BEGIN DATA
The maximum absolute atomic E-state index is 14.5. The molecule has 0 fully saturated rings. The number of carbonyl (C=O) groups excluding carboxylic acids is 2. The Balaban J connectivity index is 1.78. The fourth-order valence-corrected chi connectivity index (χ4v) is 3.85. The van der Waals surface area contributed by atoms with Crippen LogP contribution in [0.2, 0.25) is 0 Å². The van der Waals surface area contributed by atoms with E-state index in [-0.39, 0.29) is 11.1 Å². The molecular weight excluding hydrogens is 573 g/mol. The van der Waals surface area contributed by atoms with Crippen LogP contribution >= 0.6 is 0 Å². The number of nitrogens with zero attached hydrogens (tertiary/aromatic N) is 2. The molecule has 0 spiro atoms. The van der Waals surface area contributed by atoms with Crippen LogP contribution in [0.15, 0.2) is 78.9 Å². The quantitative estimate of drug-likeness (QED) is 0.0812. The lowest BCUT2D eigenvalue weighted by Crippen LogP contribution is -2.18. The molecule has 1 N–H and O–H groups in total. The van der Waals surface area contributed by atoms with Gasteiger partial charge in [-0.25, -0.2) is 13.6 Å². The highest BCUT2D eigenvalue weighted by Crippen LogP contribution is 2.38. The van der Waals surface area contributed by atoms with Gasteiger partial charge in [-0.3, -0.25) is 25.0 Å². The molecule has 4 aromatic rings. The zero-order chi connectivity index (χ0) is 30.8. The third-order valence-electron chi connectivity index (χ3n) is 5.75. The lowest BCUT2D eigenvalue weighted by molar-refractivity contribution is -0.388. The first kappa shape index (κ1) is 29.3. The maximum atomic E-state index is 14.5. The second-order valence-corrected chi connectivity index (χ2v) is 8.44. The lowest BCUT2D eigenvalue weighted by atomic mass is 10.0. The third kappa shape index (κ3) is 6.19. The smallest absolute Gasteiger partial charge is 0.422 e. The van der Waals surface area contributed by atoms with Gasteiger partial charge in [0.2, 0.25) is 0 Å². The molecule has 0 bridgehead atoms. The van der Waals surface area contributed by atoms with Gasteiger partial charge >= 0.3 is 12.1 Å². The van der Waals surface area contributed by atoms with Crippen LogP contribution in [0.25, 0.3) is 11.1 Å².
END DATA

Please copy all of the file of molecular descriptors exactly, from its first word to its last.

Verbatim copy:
The maximum absolute atomic E-state index is 14.5. The molecule has 0 fully saturated rings. The number of carbonyl (C=O) groups excluding carboxylic acids is 2. The Balaban J connectivity index is 1.78. The fourth-order valence-corrected chi connectivity index (χ4v) is 3.85. The van der Waals surface area contributed by atoms with Crippen LogP contribution in [0.2, 0.25) is 0 Å². The van der Waals surface area contributed by atoms with E-state index in [-0.39, 0.29) is 11.1 Å². The molecular weight excluding hydrogens is 573 g/mol. The van der Waals surface area contributed by atoms with Crippen LogP contribution >= 0.6 is 0 Å². The number of nitrogens with zero attached hydrogens (tertiary/aromatic N) is 2. The molecule has 0 spiro atoms. The van der Waals surface area contributed by atoms with Crippen LogP contribution in [0.15, 0.2) is 78.9 Å². The quantitative estimate of drug-likeness (QED) is 0.0812. The lowest BCUT2D eigenvalue weighted by Crippen LogP contribution is -2.18. The molecule has 1 N–H and O–H groups in total. The van der Waals surface area contributed by atoms with Gasteiger partial charge in [-0.25, -0.2) is 13.6 Å². The highest BCUT2D eigenvalue weighted by Crippen LogP contribution is 2.38. The van der Waals surface area contributed by atoms with Gasteiger partial charge in [-0.3, -0.25) is 25.0 Å². The molecule has 4 aromatic rings. The zero-order chi connectivity index (χ0) is 30.8. The third-order valence-electron chi connectivity index (χ3n) is 5.75. The lowest BCUT2D eigenvalue weighted by molar-refractivity contribution is -0.388. The first kappa shape index (κ1) is 29.3. The maximum atomic E-state index is 14.5. The second-order valence-corrected chi connectivity index (χ2v) is 8.44. The lowest BCUT2D eigenvalue weighted by atomic mass is 10.0. The third kappa shape index (κ3) is 6.19. The smallest absolute Gasteiger partial charge is 0.422 e. The van der Waals surface area contributed by atoms with Gasteiger partial charge in [0.2, 0.25) is 0 Å². The molecule has 0 bridgehead atoms. The van der Waals surface area contributed by atoms with Gasteiger partial charge >= 0.3 is 12.1 Å². The van der Waals surface area contributed by atoms with Crippen LogP contribution in [0.25, 0.3) is 11.1 Å².